||How to turn a low-pass filter into an envelope follower
| br>I have previously posted about how to turn a Bugbrand LPG (rev 2) into an envelope follower here:
But while betatesting the new Bugbrand Synth Voice modular frame, which doesn't have an LPG (but lots of other goodies), I came up with another, even simpler trick, which also works with old Bugbrand filters, and probably with a lot of other brands too - as long as the filter has a DC coupled output. (I'm sure others have done it before, since it is really quite trivial.)
The recipe is simple:
* Use Low Pass mode
* On the OldBlue SV Filter, set Cutoff Freq to lowest
* On the new filter, either use lowest Cutoff setting at Audio Rate mode or 2 o'clock at Sub mode (to start with)
* Set Resonance at zero
* Patch audio to both Audio In and CV in
* Set CV amount to positive maximum (to start with)
You get the envelop at Audio Out. It will track the positive peaks of the signal, but will disregard the negative part. In most applications this doesn't matter.
The idea is simple. When the wave goes high, the filter goes high and lets it through. When it descends again, the filter slows down and introduces a lag so that it doesn't follow the wave down so quickly. A lowpass filter is a kind of slew limiter, or a leaky integrator. In this way, the positive parts of the wave are given proportionally much more influence over the output signal, resulting in an output following the positive contour of the signal.
Here's a picture of a typical setting with the OldBlue filter, with oscilloscope output (spoken word input):
And here's the filter of the new blue Synth Voice (mine is green, since it's a prototype):
* You can use the V/Oct in instead of CV in.
* Adjust the Cutoff Freq and CV amount to adjust slew rate and general behaviour. If Cutoff is set too high, you get some audio ripples on top of your envelope signal. If it is set too low, it will not catch fast changes in the sound.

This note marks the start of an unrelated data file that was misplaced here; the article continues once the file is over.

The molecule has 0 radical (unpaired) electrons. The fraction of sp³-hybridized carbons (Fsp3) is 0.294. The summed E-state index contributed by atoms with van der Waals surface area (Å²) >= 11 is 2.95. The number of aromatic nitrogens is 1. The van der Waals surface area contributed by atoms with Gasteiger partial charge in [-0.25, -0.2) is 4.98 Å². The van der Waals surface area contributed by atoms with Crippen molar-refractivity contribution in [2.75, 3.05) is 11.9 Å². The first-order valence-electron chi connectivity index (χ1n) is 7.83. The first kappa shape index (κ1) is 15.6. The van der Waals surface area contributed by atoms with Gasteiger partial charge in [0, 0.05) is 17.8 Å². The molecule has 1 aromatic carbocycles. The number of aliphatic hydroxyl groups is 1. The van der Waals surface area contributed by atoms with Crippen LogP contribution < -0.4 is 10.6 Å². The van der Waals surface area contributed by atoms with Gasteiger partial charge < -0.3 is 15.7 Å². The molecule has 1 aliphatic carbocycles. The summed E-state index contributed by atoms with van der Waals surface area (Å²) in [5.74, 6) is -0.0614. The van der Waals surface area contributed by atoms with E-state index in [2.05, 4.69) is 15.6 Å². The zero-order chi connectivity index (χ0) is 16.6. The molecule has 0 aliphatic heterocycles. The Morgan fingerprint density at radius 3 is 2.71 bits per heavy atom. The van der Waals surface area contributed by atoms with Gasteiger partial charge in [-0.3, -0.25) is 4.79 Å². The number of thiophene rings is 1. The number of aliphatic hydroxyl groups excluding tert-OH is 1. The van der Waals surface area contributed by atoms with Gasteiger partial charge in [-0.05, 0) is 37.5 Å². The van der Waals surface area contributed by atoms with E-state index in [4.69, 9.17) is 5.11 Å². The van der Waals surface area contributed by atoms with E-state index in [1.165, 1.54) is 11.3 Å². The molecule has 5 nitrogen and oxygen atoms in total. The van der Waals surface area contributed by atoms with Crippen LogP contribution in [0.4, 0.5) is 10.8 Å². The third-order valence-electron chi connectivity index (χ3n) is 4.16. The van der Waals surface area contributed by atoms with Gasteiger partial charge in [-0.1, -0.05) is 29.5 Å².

* You may have to amplify the envelope signal to reach full swing - the easiest way is to patch it to both inputs on a DC Mixer.
* On the SynthVoice frame filter you can set the CV to negative, and you will get a negative envelope countour out. This can be used to patch up a kind of pumping compressor (with sidechain) on a VCA, and other things.
* Patch the generated envelope signal to the Gate In of an envelope module, and connect that envelope out to a VCA - and you have a simple noise gate.
I hope this was helpful. It should work with other filters, too. Just for fun, I tried it on a CGS Wasp filter, and it sort of worked! br> br>
| br>Nice one Palle! I must try it some more, for sure. br> br>
| br> awesome patch tip, otoscope!
and it can also function as a vc-slew limiter, as i've been testing out this past weekend.... hmm, is this bugbrand or serge?
cheers br> br>
| br>Well, a slew limiter is just a lowpass filter in the end... If the filter doesn't go low enough, apply negative offsets.
I mostly do this with rectification first, then into a dc-coupled lowpass filter. That way you can leave off the modulation of the filter. If you don't have rectification, you can patch it by putting an offset into a VCA and the audio/source into the VCA CV input.
Cheers br> br>
|numan7 wrote: |
|..it can also function as a vc-slew limiter,.. |
The left-hand-side filter already has the sub-audio range switch for just that application! br> br>
| br>Cool trick to use the frequency scaling cutoff to act (effectively) like a unipolar VCA and cut off the negative-going excursions, so
the second filter sees only the positive and can smooth it to the positive-going envelope.
I gotta remember that trick!
- Bill br> br>
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